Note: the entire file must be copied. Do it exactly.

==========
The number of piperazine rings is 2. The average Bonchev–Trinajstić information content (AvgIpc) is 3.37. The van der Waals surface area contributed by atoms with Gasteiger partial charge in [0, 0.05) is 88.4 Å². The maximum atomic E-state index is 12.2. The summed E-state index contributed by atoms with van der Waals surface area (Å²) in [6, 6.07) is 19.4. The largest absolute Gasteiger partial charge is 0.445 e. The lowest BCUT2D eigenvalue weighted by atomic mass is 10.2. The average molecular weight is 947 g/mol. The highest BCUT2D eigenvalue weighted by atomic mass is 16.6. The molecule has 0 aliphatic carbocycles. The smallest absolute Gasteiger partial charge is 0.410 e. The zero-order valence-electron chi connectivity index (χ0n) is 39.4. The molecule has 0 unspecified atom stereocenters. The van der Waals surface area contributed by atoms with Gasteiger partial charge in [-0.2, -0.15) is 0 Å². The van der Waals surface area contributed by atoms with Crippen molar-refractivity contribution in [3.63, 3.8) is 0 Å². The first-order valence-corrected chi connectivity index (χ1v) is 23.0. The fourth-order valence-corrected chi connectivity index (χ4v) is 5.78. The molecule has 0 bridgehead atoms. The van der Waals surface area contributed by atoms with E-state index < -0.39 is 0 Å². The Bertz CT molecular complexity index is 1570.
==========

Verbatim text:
The number of piperazine rings is 2. The average Bonchev–Trinajstić information content (AvgIpc) is 3.37. The van der Waals surface area contributed by atoms with Gasteiger partial charge in [0, 0.05) is 88.4 Å². The maximum atomic E-state index is 12.2. The summed E-state index contributed by atoms with van der Waals surface area (Å²) in [6, 6.07) is 19.4. The largest absolute Gasteiger partial charge is 0.445 e. The lowest BCUT2D eigenvalue weighted by atomic mass is 10.2. The average molecular weight is 947 g/mol. The highest BCUT2D eigenvalue weighted by atomic mass is 16.6. The molecule has 0 aliphatic carbocycles. The smallest absolute Gasteiger partial charge is 0.410 e. The zero-order valence-electron chi connectivity index (χ0n) is 39.4. The molecule has 0 unspecified atom stereocenters. The van der Waals surface area contributed by atoms with Gasteiger partial charge in [-0.2, -0.15) is 0 Å². The van der Waals surface area contributed by atoms with Crippen molar-refractivity contribution in [3.63, 3.8) is 0 Å². The first-order valence-corrected chi connectivity index (χ1v) is 23.0. The fourth-order valence-corrected chi connectivity index (χ4v) is 5.78. The molecule has 0 bridgehead atoms. The van der Waals surface area contributed by atoms with E-state index < -0.39 is 0 Å². The Bertz CT molecular complexity index is 1570.